The history behind how Great Jones Street got its name

July 26, 2017

Photo via Wiki Commons

After 34 years of serving giant Cajun-Creole portions alongside obscure jukebox music, Great Jones Cafe is closing its doors for good tonight. The notorious Noho bar at 54 Great Jones Street opened in 1983 when the block was so empty patrons used be able to play whiffle ball in the street, but its closure serves as a reminder of the history of Great Jones Street. This superlative name dates way back to 1789 when politician Samuel Jones donated land to the city under the terms that they name any street within the property after him. But there was one little issue….

Great Jones Cafe, Great Jones Street, Noho restaurantPhoto via Honey Millman for Great Jones Cafe

According to the Greenwich Village Society for Historic Preservation, Great Jones Street, located between Lafayette Street and the Bowery, was named for Samuel Jones who was born in Massapequa in 1734. Known as the “Father” of the New York State Bar, Jones revised the laws to govern the state and became the first Comptroller to serve New York. He also served as a delegate to the Constitutional Convention in Poughkeepsie in 1788, assuring that the state’s Bill of Rights would be included. He’s remembered as “one of the most profound and enlightened jurists of this or any other country.”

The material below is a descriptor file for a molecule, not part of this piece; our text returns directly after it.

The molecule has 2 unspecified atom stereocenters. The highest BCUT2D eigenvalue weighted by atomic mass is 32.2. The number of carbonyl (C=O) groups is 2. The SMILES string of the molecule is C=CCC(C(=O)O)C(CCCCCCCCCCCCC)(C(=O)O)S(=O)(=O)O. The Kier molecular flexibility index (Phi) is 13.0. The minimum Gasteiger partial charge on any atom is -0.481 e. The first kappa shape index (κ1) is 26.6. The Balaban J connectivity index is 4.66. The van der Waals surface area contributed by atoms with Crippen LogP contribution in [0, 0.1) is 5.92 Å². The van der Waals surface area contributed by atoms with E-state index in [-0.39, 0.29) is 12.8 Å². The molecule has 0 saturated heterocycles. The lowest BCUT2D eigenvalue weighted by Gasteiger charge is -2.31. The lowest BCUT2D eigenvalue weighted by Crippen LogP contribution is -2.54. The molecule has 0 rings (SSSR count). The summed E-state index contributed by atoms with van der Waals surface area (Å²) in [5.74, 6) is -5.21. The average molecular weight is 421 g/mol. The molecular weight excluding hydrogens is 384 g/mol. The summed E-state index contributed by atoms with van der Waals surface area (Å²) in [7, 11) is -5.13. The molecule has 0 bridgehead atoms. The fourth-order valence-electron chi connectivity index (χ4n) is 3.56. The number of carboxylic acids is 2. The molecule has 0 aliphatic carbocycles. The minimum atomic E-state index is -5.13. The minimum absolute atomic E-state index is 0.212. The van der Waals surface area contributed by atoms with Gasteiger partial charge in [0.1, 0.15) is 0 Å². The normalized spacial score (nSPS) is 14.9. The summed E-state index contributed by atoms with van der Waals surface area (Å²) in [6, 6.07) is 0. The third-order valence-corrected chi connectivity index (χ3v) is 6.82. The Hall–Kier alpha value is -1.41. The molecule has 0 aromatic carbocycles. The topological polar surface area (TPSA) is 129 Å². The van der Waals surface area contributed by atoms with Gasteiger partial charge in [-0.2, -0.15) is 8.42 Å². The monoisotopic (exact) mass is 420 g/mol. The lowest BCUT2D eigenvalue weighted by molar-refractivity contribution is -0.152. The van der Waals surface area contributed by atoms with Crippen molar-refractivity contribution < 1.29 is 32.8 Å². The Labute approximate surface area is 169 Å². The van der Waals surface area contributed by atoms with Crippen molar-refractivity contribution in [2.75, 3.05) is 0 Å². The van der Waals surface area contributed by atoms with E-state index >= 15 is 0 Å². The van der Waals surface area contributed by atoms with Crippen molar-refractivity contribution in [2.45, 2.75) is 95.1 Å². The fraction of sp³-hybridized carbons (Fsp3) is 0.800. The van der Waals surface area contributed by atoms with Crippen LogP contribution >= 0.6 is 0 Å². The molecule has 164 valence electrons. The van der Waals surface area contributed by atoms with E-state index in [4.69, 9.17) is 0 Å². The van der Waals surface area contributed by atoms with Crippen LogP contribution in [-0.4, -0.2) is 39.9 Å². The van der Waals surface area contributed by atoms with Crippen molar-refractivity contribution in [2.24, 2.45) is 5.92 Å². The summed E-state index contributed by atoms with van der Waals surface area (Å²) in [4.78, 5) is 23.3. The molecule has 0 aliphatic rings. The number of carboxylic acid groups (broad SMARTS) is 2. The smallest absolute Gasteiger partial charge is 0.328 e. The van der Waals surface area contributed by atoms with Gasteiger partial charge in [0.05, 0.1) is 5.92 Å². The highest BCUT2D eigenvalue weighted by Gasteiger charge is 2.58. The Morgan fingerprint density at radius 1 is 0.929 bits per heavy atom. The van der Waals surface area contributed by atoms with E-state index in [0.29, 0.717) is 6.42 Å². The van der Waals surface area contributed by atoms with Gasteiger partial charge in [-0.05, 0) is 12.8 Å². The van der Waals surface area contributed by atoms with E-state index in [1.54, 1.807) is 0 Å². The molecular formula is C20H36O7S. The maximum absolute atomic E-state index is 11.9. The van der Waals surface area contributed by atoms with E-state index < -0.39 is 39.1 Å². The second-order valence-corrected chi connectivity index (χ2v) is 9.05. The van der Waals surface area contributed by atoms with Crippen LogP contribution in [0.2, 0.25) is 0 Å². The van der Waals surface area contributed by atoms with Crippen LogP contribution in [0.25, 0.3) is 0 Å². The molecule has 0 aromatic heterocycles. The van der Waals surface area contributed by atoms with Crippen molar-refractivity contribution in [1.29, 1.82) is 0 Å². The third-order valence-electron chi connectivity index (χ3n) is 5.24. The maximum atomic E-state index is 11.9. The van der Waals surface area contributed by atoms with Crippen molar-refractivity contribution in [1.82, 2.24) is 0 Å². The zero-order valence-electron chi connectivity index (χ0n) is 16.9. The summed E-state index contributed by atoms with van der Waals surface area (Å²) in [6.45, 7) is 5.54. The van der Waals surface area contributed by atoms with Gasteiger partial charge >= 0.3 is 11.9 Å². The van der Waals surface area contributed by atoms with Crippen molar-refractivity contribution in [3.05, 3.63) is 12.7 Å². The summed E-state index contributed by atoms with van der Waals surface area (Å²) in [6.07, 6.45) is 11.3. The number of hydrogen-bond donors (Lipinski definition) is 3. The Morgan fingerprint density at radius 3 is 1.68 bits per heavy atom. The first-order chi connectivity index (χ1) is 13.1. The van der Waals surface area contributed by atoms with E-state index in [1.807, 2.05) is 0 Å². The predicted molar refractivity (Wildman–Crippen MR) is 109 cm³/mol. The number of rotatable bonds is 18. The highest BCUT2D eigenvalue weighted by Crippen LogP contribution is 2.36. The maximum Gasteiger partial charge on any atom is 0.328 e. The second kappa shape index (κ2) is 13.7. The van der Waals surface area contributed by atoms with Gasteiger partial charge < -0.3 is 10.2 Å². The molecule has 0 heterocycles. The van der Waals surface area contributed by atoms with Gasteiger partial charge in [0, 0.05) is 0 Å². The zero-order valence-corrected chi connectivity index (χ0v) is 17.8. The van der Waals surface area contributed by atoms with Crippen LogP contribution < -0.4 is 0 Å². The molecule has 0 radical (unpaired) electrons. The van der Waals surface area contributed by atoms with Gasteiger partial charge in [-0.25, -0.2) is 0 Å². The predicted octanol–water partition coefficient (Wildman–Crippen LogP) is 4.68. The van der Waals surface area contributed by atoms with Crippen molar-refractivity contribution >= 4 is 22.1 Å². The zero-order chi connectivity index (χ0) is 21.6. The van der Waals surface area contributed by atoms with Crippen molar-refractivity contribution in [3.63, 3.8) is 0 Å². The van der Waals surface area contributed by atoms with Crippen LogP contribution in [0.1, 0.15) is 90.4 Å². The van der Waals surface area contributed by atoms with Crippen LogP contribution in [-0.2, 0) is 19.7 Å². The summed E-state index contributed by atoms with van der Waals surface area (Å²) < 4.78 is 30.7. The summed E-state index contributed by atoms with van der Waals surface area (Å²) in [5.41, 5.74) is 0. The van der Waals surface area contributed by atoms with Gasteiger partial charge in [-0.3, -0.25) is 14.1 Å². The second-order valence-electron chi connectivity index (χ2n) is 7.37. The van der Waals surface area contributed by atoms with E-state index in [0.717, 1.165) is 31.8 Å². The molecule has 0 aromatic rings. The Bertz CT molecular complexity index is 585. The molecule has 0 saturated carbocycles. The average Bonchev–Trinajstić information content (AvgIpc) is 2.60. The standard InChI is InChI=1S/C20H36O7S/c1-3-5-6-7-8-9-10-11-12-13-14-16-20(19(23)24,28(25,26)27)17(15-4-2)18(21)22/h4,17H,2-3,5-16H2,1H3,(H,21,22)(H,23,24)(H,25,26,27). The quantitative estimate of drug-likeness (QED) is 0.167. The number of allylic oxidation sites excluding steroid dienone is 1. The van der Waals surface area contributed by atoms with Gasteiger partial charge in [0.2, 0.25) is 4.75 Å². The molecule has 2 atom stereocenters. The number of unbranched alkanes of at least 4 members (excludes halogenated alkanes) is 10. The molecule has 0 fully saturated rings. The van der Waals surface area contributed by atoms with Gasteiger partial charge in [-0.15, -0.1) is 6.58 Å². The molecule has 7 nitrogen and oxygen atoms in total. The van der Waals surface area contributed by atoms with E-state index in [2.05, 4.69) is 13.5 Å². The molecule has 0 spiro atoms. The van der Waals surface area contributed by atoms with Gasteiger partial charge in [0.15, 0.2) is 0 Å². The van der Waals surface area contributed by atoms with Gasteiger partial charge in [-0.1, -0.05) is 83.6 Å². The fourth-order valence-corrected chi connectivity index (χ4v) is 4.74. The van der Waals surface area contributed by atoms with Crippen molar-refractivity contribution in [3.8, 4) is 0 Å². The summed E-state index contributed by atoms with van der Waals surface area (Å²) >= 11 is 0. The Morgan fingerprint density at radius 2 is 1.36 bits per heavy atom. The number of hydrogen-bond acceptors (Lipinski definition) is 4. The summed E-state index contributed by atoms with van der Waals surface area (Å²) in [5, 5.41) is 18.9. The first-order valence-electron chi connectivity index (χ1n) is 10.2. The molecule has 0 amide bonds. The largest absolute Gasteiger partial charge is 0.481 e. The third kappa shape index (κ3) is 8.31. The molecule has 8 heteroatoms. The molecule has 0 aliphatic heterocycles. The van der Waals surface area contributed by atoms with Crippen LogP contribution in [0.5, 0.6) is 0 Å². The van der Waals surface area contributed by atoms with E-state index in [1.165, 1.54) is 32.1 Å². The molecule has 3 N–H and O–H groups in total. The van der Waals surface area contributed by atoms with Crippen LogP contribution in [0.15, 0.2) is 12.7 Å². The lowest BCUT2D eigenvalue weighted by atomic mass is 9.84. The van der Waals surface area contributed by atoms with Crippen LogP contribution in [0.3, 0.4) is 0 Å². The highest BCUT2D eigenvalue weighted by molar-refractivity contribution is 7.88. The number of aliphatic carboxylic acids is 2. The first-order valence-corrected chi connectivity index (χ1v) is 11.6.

In 1789, Jones donated a parcel of land in the East Village to the city, with the request that any street within the property had to be named after him. However, at the time, in 1789, a block called Jones Street already existed in Greenwich Village. To prevent confusion of the two streets, Jones suggested the name “Great Jones” for its unusual width and it stuck.

In the early nineteenth century, Great Jones lived up to its name and featured homes of many affluent residents, including former mayor Philip Hone. As rich New Yorkers flocked uptown in the late 1880s, the area became home to mostly craftsmen. Due to its Romanesque, Renaissance and Classical Revival architecture, the city’s Landmarks Preservation Commission included it in their NoHo Historic District Extension category.

For many years, Great Jones served as a hangout for drug addicts during the 1960s, allegedly giving way to the phrase “jonesing.” Plus, gang activity was prevalent on the street and 57 Jones Street served as the headquarters for gangster Paul Kelly. Nearly 80 years later, famed artist Jean-Michel Basquiat died of an overdose at the same location on Jones.

Today, Great Jones Street features unique shops and up-and-coming restaurants just off the Bowery. While the street will lose some of its greatness after the beloved Great Jones Cafe closes Wednesday night, for many New Yorkers, the memories of creole favorites and red-hot Bloody Marys, and what was named one of the best jukebox setlists in the city, will endure.



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  1. D

    Great Jones Cafe is not closing… the owner was in the hospital for a few days, never was closing for good.